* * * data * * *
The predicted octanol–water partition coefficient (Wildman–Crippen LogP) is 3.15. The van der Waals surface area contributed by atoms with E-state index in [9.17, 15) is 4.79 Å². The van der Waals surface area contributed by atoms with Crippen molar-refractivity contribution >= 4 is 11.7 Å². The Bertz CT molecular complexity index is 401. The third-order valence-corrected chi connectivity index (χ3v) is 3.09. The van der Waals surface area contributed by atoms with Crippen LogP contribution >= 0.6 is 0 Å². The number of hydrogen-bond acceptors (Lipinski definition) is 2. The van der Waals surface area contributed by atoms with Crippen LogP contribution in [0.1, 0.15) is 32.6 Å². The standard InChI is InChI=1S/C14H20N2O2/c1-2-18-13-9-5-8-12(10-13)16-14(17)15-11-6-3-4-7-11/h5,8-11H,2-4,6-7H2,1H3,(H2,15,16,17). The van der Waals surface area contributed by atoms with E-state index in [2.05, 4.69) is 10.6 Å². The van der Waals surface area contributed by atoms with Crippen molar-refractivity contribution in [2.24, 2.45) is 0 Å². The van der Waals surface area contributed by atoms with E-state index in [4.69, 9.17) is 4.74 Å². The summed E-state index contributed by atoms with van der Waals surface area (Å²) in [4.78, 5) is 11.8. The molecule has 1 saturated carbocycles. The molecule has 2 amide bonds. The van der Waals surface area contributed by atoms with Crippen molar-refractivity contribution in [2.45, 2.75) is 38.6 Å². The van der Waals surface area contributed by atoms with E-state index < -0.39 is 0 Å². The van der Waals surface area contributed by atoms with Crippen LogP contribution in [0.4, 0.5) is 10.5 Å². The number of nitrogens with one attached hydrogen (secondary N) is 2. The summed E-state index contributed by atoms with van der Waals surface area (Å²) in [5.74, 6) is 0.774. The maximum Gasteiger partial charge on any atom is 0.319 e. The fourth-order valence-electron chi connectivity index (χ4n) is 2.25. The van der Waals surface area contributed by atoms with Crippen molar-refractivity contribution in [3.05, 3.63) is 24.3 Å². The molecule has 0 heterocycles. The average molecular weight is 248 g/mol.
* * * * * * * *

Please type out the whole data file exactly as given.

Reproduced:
The predicted octanol–water partition coefficient (Wildman–Crippen LogP) is 3.15. The van der Waals surface area contributed by atoms with E-state index in [9.17, 15) is 4.79 Å². The van der Waals surface area contributed by atoms with Crippen molar-refractivity contribution >= 4 is 11.7 Å². The Bertz CT molecular complexity index is 401. The third-order valence-corrected chi connectivity index (χ3v) is 3.09. The van der Waals surface area contributed by atoms with Crippen LogP contribution >= 0.6 is 0 Å². The number of hydrogen-bond acceptors (Lipinski definition) is 2. The van der Waals surface area contributed by atoms with Crippen LogP contribution in [0.1, 0.15) is 32.6 Å². The standard InChI is InChI=1S/C14H20N2O2/c1-2-18-13-9-5-8-12(10-13)16-14(17)15-11-6-3-4-7-11/h5,8-11H,2-4,6-7H2,1H3,(H2,15,16,17). The van der Waals surface area contributed by atoms with E-state index in [2.05, 4.69) is 10.6 Å². The van der Waals surface area contributed by atoms with Crippen molar-refractivity contribution in [2.24, 2.45) is 0 Å². The van der Waals surface area contributed by atoms with E-state index in [4.69, 9.17) is 4.74 Å². The summed E-state index contributed by atoms with van der Waals surface area (Å²) in [4.78, 5) is 11.8. The molecule has 1 saturated carbocycles. The molecule has 2 amide bonds. The van der Waals surface area contributed by atoms with Crippen molar-refractivity contribution in [2.45, 2.75) is 38.6 Å². The van der Waals surface area contributed by atoms with E-state index < -0.39 is 0 Å². The van der Waals surface area contributed by atoms with Crippen LogP contribution in [0.4, 0.5) is 10.5 Å². The number of nitrogens with one attached hydrogen (secondary N) is 2. The summed E-state index contributed by atoms with van der Waals surface area (Å²) in [5.74, 6) is 0.774. The maximum Gasteiger partial charge on any atom is 0.319 e. The fourth-order valence-electron chi connectivity index (χ4n) is 2.25. The van der Waals surface area contributed by atoms with Crippen molar-refractivity contribution in [3.05, 3.63) is 24.3 Å². The molecule has 0 heterocycles. The average molecular weight is 248 g/mol.